Why the Baltic countries? It’s a question I’ve been asked many times since Vagabond Voices started publishing novels from the region. The truth is, I underwent no Damascene conversion to this literature, rather the reasons for my interest in publishing it are a mix of personal interests, business considerations and an evolving relationship.
When I first visited the London Book Fair in 2010, I gravitated to the Estonian stand. Small languages are something of an obsession of mine, as I spent much of my childhood abroad, surrounded not only by other languages but also by interesting language conflicts. In addition, the independence of certain small cultures from the Soviet Union was a subject close to my heart. I would be deceitful, however, if I didn’t mention that, as a publisher, my interest was also partly influenced by the 100% translation grants offered by all three Baltic countries.
I was most persuaded to commit to this region, though, by my 2014 visits to Tallinn, Vilnius and Riga, where I found that all three Baltic countries are very much defined by languages, their political borders following their linguistic ones more closely than elsewhere in Europe. Language is therefore the prime indicator of Baltic national identity, and literature is held untypically dear. In fact, one of the great joys of working with these countries is their attachment both to their own literatures and to literature in general.
Another attraction to Baltic literature is that, in my experience, because small languages aren’t widely studied and their literatures are therefore less accessible, one can often find hidden masterpieces. Such an example is Antanas Škėma’s White Shroud, which is considered Lithuania’s modernist masterpiece, and which Vagabond have just published this year. We’re about to publish another such gem: I Loved a German by A.H. Tammsaare, who is considered Estonia’s greatest writer and something of a national hero. I never expected when I started in this business that I would publish a man whose statue sits in eternal, erudite thoughtfulness in the centre of a park bearing his name.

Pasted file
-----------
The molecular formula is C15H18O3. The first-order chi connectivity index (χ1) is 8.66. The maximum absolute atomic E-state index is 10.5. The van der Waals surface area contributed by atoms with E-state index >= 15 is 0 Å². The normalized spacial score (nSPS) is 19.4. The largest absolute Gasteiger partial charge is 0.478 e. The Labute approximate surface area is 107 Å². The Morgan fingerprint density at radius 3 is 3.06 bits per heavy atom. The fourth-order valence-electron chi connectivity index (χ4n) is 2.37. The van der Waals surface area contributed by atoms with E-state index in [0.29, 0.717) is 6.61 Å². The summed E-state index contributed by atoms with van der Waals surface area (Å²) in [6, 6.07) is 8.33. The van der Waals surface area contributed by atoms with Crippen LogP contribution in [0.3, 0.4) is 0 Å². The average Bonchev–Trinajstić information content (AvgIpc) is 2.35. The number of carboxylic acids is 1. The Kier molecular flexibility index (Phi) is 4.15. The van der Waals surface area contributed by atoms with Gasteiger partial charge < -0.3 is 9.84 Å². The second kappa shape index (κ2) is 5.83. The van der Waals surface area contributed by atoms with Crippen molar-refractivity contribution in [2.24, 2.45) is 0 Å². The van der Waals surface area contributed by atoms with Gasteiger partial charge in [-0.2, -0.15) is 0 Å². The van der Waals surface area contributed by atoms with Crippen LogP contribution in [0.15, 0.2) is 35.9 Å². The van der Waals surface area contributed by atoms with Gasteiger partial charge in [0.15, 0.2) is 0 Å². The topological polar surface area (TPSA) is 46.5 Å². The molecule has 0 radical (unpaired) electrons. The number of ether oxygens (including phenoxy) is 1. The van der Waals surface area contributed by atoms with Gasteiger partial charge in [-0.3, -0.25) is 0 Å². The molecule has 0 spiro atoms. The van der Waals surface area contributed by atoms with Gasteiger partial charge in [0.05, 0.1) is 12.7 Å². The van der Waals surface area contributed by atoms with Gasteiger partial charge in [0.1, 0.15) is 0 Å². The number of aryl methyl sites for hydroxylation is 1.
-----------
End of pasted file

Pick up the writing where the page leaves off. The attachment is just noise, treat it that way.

The White Shroud and I Loved a German are also topical: the first, a story of a refugee from WWII inhabiting the limbo of displaced persons’ camps, describes the alienation and mental anguish of all refugees. It reminds us Europeans that we were once – like the Syrians of today – forced to leave home in search of other havens, however unwelcoming. The second book, which also concerns tolerance, examines in a more light-hearted key and beautifully discursive prose the doomed relationship between an Estonian of peasant background and the daughter of an expropriated Baltic-German landowner. Vagabond don’t just search for classics, though: my current favourites include contemporary novels, such as Ričardas Gavelis’s Memoirs of a Life Cut Short and Pauls Bankvoskis’s 18.
There’s a logic to concentrating on one particular region. It takes time to find out who the local writers, translators, publishers and funders are and how they work; and particular languages and translations have specific editorial issues, so it is necessary – and time-consuming – to build up knowledge of a country’s and a language’s political and cultural history. A small publisher such as Vagabond should therefore not spread its translation nets too wide: we do publish works from other countries, but we are now heavily invested in Baltic literature and will remain so for some time.
By Allan Cameron
Allan Cameron is the editorial director of Vagabond Voices. He has written two novels, two collections of short stories, a nonfiction work, two collections of poetry and translated twenty-four books.